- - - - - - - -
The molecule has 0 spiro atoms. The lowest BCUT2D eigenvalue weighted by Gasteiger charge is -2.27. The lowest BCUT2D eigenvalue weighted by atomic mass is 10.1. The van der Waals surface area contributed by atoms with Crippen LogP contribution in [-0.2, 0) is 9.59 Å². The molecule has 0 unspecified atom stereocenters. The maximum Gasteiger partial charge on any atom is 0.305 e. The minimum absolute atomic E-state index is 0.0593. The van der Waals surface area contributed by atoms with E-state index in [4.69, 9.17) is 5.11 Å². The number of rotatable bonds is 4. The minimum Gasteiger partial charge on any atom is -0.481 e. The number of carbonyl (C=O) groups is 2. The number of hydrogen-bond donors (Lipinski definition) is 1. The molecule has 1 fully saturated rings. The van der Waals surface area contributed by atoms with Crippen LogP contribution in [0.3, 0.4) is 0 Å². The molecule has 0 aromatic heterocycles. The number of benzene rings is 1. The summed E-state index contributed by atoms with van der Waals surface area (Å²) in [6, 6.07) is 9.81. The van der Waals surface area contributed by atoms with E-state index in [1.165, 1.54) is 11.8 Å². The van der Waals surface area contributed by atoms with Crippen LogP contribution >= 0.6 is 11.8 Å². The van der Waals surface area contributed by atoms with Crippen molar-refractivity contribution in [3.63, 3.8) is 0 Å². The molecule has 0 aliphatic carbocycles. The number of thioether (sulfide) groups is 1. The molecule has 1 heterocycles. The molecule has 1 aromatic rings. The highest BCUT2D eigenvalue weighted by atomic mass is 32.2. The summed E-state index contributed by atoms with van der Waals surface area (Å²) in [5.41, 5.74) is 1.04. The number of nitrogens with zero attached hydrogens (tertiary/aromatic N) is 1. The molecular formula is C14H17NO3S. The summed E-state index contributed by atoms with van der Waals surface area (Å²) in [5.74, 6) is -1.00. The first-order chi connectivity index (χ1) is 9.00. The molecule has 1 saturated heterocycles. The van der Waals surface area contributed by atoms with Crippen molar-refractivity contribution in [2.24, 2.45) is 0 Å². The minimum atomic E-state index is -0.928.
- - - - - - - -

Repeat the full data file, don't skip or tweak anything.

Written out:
The molecule has 0 spiro atoms. The lowest BCUT2D eigenvalue weighted by Gasteiger charge is -2.27. The lowest BCUT2D eigenvalue weighted by atomic mass is 10.1. The van der Waals surface area contributed by atoms with Crippen LogP contribution in [-0.2, 0) is 9.59 Å². The molecule has 0 unspecified atom stereocenters. The maximum Gasteiger partial charge on any atom is 0.305 e. The minimum absolute atomic E-state index is 0.0593. The van der Waals surface area contributed by atoms with E-state index in [4.69, 9.17) is 5.11 Å². The number of rotatable bonds is 4. The minimum Gasteiger partial charge on any atom is -0.481 e. The number of carbonyl (C=O) groups is 2. The number of hydrogen-bond donors (Lipinski definition) is 1. The molecule has 1 fully saturated rings. The van der Waals surface area contributed by atoms with Crippen LogP contribution in [0.3, 0.4) is 0 Å². The molecule has 0 aromatic heterocycles. The number of benzene rings is 1. The summed E-state index contributed by atoms with van der Waals surface area (Å²) in [6, 6.07) is 9.81. The van der Waals surface area contributed by atoms with E-state index in [1.165, 1.54) is 11.8 Å². The van der Waals surface area contributed by atoms with Crippen LogP contribution >= 0.6 is 11.8 Å². The van der Waals surface area contributed by atoms with Crippen molar-refractivity contribution in [3.63, 3.8) is 0 Å². The molecule has 0 aliphatic carbocycles. The number of thioether (sulfide) groups is 1. The molecule has 1 heterocycles. The molecule has 1 aromatic rings. The highest BCUT2D eigenvalue weighted by atomic mass is 32.2. The summed E-state index contributed by atoms with van der Waals surface area (Å²) in [5.41, 5.74) is 1.04. The number of nitrogens with zero attached hydrogens (tertiary/aromatic N) is 1. The molecular formula is C14H17NO3S. The summed E-state index contributed by atoms with van der Waals surface area (Å²) in [5.74, 6) is -1.00. The first-order chi connectivity index (χ1) is 9.00. The molecule has 1 saturated heterocycles. The van der Waals surface area contributed by atoms with Crippen molar-refractivity contribution in [2.24, 2.45) is 0 Å². The minimum atomic E-state index is -0.928.